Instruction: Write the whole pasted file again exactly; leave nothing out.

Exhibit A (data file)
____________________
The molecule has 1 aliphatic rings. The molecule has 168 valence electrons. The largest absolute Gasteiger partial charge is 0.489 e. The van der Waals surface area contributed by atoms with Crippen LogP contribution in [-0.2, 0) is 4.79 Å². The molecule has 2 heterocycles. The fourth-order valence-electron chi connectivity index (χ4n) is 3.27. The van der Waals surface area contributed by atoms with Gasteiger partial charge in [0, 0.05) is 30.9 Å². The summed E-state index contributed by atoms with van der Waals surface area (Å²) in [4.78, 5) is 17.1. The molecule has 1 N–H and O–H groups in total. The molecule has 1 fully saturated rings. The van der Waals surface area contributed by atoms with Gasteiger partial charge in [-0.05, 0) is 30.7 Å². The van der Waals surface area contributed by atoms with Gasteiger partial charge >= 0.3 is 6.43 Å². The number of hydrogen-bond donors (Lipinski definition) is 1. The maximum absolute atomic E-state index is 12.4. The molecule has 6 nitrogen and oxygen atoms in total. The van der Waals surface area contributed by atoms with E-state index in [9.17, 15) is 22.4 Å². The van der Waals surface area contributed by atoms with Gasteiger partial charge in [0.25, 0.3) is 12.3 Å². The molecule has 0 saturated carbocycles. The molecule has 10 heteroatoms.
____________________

The molecule has 1 aliphatic rings. The molecule has 168 valence electrons. The largest absolute Gasteiger partial charge is 0.489 e. The van der Waals surface area contributed by atoms with Crippen LogP contribution in [-0.2, 0) is 4.79 Å². The molecule has 2 heterocycles. The fourth-order valence-electron chi connectivity index (χ4n) is 3.27. The van der Waals surface area contributed by atoms with Gasteiger partial charge in [0, 0.05) is 30.9 Å². The summed E-state index contributed by atoms with van der Waals surface area (Å²) in [4.78, 5) is 17.1. The molecule has 1 N–H and O–H groups in total. The molecule has 1 fully saturated rings. The van der Waals surface area contributed by atoms with Gasteiger partial charge in [-0.05, 0) is 30.7 Å². The van der Waals surface area contributed by atoms with Gasteiger partial charge >= 0.3 is 6.43 Å². The number of hydrogen-bond donors (Lipinski definition) is 1. The maximum absolute atomic E-state index is 12.4. The molecule has 6 nitrogen and oxygen atoms in total. The van der Waals surface area contributed by atoms with E-state index in [9.17, 15) is 22.4 Å². The van der Waals surface area contributed by atoms with Gasteiger partial charge in [0.25, 0.3) is 12.3 Å². The molecule has 0 saturated carbocycles. The molecule has 10 heteroatoms.